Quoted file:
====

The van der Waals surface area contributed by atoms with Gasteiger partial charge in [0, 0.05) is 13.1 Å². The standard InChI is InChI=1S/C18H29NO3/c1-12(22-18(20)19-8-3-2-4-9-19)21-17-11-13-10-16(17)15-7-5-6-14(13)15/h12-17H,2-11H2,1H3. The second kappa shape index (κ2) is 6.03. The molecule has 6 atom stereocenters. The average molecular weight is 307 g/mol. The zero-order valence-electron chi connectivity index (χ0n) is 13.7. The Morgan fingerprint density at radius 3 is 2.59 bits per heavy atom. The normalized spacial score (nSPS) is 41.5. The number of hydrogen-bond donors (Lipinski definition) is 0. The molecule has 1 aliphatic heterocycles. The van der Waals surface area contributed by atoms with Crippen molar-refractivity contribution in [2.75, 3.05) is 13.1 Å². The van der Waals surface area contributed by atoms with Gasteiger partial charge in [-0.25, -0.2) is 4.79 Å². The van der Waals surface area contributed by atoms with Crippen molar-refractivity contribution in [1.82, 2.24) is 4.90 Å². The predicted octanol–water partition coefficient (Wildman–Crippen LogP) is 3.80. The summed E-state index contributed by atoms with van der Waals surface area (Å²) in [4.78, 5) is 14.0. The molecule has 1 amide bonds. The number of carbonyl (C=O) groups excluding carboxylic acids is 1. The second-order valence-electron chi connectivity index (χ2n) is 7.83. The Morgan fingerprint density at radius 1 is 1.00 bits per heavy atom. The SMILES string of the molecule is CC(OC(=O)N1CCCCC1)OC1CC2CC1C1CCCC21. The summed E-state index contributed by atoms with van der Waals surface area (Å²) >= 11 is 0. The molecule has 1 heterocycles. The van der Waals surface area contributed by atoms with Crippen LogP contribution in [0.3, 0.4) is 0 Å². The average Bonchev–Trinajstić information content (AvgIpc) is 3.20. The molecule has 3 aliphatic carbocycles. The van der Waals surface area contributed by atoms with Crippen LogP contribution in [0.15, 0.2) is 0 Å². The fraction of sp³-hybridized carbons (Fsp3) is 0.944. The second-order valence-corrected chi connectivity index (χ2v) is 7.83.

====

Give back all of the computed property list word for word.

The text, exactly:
The van der Waals surface area contributed by atoms with Gasteiger partial charge in [0, 0.05) is 13.1 Å². The standard InChI is InChI=1S/C18H29NO3/c1-12(22-18(20)19-8-3-2-4-9-19)21-17-11-13-10-16(17)15-7-5-6-14(13)15/h12-17H,2-11H2,1H3. The second kappa shape index (κ2) is 6.03. The molecule has 6 atom stereocenters. The average molecular weight is 307 g/mol. The zero-order valence-electron chi connectivity index (χ0n) is 13.7. The Morgan fingerprint density at radius 3 is 2.59 bits per heavy atom. The normalized spacial score (nSPS) is 41.5. The number of hydrogen-bond donors (Lipinski definition) is 0. The molecule has 1 aliphatic heterocycles. The van der Waals surface area contributed by atoms with Crippen molar-refractivity contribution in [2.75, 3.05) is 13.1 Å². The van der Waals surface area contributed by atoms with Gasteiger partial charge in [-0.25, -0.2) is 4.79 Å². The van der Waals surface area contributed by atoms with Crippen molar-refractivity contribution in [1.82, 2.24) is 4.90 Å². The predicted octanol–water partition coefficient (Wildman–Crippen LogP) is 3.80. The summed E-state index contributed by atoms with van der Waals surface area (Å²) in [4.78, 5) is 14.0. The molecule has 1 amide bonds. The number of carbonyl (C=O) groups excluding carboxylic acids is 1. The second-order valence-electron chi connectivity index (χ2n) is 7.83. The Morgan fingerprint density at radius 1 is 1.00 bits per heavy atom. The SMILES string of the molecule is CC(OC(=O)N1CCCCC1)OC1CC2CC1C1CCCC21. The summed E-state index contributed by atoms with van der Waals surface area (Å²) >= 11 is 0. The molecule has 1 heterocycles. The van der Waals surface area contributed by atoms with Crippen LogP contribution in [0.3, 0.4) is 0 Å². The average Bonchev–Trinajstić information content (AvgIpc) is 3.20. The molecule has 3 aliphatic carbocycles. The van der Waals surface area contributed by atoms with Crippen LogP contribution in [0.15, 0.2) is 0 Å². The fraction of sp³-hybridized carbons (Fsp3) is 0.944. The second-order valence-corrected chi connectivity index (χ2v) is 7.83.